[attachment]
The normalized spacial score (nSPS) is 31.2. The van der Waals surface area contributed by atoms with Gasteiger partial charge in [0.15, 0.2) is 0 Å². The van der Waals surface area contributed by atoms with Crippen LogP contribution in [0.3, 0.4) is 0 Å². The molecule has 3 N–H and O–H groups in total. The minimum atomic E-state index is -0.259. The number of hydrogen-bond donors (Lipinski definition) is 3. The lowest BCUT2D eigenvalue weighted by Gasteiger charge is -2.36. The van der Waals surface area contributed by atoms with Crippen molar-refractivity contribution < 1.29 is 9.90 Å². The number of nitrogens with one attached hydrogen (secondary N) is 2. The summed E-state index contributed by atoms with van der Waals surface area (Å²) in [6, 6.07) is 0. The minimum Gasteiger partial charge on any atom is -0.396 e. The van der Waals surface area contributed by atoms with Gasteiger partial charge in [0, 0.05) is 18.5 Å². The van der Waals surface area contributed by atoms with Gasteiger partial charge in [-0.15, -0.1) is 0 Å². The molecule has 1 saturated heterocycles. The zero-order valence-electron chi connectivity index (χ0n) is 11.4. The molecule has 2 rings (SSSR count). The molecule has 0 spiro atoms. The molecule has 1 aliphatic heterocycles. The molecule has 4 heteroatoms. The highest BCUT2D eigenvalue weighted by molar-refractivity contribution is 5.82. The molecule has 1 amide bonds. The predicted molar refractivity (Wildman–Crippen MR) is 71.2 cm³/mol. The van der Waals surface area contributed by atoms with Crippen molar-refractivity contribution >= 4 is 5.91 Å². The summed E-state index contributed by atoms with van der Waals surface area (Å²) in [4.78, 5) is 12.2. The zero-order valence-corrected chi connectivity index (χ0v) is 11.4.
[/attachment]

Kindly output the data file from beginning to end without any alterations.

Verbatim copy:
The normalized spacial score (nSPS) is 31.2. The van der Waals surface area contributed by atoms with Gasteiger partial charge in [0.15, 0.2) is 0 Å². The van der Waals surface area contributed by atoms with Crippen LogP contribution in [0.3, 0.4) is 0 Å². The molecule has 3 N–H and O–H groups in total. The minimum atomic E-state index is -0.259. The number of hydrogen-bond donors (Lipinski definition) is 3. The lowest BCUT2D eigenvalue weighted by Gasteiger charge is -2.36. The van der Waals surface area contributed by atoms with Crippen molar-refractivity contribution < 1.29 is 9.90 Å². The number of nitrogens with one attached hydrogen (secondary N) is 2. The summed E-state index contributed by atoms with van der Waals surface area (Å²) in [6, 6.07) is 0. The minimum Gasteiger partial charge on any atom is -0.396 e. The van der Waals surface area contributed by atoms with Gasteiger partial charge in [0, 0.05) is 18.5 Å². The van der Waals surface area contributed by atoms with Gasteiger partial charge in [-0.15, -0.1) is 0 Å². The molecule has 1 saturated heterocycles. The zero-order valence-electron chi connectivity index (χ0n) is 11.4. The molecule has 2 rings (SSSR count). The molecule has 0 spiro atoms. The molecule has 1 aliphatic heterocycles. The molecule has 4 heteroatoms. The highest BCUT2D eigenvalue weighted by molar-refractivity contribution is 5.82. The molecule has 1 amide bonds. The predicted molar refractivity (Wildman–Crippen MR) is 71.2 cm³/mol. The van der Waals surface area contributed by atoms with Crippen molar-refractivity contribution >= 4 is 5.91 Å². The summed E-state index contributed by atoms with van der Waals surface area (Å²) in [4.78, 5) is 12.2. The zero-order valence-corrected chi connectivity index (χ0v) is 11.4.